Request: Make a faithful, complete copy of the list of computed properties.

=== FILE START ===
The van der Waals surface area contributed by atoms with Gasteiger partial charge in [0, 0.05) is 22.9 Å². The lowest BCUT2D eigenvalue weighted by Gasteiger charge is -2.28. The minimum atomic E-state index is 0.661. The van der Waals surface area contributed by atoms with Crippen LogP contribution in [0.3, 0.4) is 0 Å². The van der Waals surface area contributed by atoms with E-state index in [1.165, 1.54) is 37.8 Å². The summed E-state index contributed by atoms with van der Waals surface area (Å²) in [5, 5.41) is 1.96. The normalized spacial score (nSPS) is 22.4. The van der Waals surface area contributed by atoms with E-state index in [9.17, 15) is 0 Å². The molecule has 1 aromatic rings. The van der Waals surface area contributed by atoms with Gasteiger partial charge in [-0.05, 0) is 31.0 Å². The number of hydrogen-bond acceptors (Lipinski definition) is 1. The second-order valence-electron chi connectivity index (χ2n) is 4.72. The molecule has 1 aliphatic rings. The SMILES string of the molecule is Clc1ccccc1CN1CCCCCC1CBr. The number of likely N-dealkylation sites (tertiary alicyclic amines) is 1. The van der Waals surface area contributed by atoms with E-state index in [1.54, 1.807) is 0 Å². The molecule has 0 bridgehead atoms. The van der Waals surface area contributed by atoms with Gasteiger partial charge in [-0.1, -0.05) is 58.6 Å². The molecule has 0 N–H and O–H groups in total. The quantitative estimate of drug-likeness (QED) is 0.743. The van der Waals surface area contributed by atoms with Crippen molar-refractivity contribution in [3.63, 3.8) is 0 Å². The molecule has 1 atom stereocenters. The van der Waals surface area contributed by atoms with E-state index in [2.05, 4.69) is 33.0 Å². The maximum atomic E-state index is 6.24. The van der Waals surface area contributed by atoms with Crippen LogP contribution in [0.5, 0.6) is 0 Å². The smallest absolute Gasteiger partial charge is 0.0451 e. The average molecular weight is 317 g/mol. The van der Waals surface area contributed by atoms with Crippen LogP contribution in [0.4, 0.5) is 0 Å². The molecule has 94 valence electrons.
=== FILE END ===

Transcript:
The van der Waals surface area contributed by atoms with Gasteiger partial charge in [0, 0.05) is 22.9 Å². The lowest BCUT2D eigenvalue weighted by Gasteiger charge is -2.28. The minimum atomic E-state index is 0.661. The van der Waals surface area contributed by atoms with Crippen LogP contribution in [0.3, 0.4) is 0 Å². The van der Waals surface area contributed by atoms with E-state index in [1.165, 1.54) is 37.8 Å². The summed E-state index contributed by atoms with van der Waals surface area (Å²) in [5, 5.41) is 1.96. The normalized spacial score (nSPS) is 22.4. The van der Waals surface area contributed by atoms with E-state index in [9.17, 15) is 0 Å². The molecule has 1 aromatic rings. The van der Waals surface area contributed by atoms with Gasteiger partial charge in [-0.05, 0) is 31.0 Å². The number of hydrogen-bond acceptors (Lipinski definition) is 1. The second-order valence-electron chi connectivity index (χ2n) is 4.72. The molecule has 1 aliphatic rings. The SMILES string of the molecule is Clc1ccccc1CN1CCCCCC1CBr. The number of likely N-dealkylation sites (tertiary alicyclic amines) is 1. The van der Waals surface area contributed by atoms with E-state index in [1.54, 1.807) is 0 Å². The molecule has 0 bridgehead atoms. The van der Waals surface area contributed by atoms with Gasteiger partial charge in [-0.1, -0.05) is 58.6 Å². The molecule has 0 N–H and O–H groups in total. The quantitative estimate of drug-likeness (QED) is 0.743. The van der Waals surface area contributed by atoms with Crippen molar-refractivity contribution in [3.63, 3.8) is 0 Å². The molecule has 1 atom stereocenters. The van der Waals surface area contributed by atoms with E-state index in [2.05, 4.69) is 33.0 Å². The maximum atomic E-state index is 6.24. The van der Waals surface area contributed by atoms with Crippen LogP contribution in [0.5, 0.6) is 0 Å². The smallest absolute Gasteiger partial charge is 0.0451 e. The average molecular weight is 317 g/mol. The van der Waals surface area contributed by atoms with Crippen LogP contribution in [0.4, 0.5) is 0 Å². The molecule has 94 valence electrons.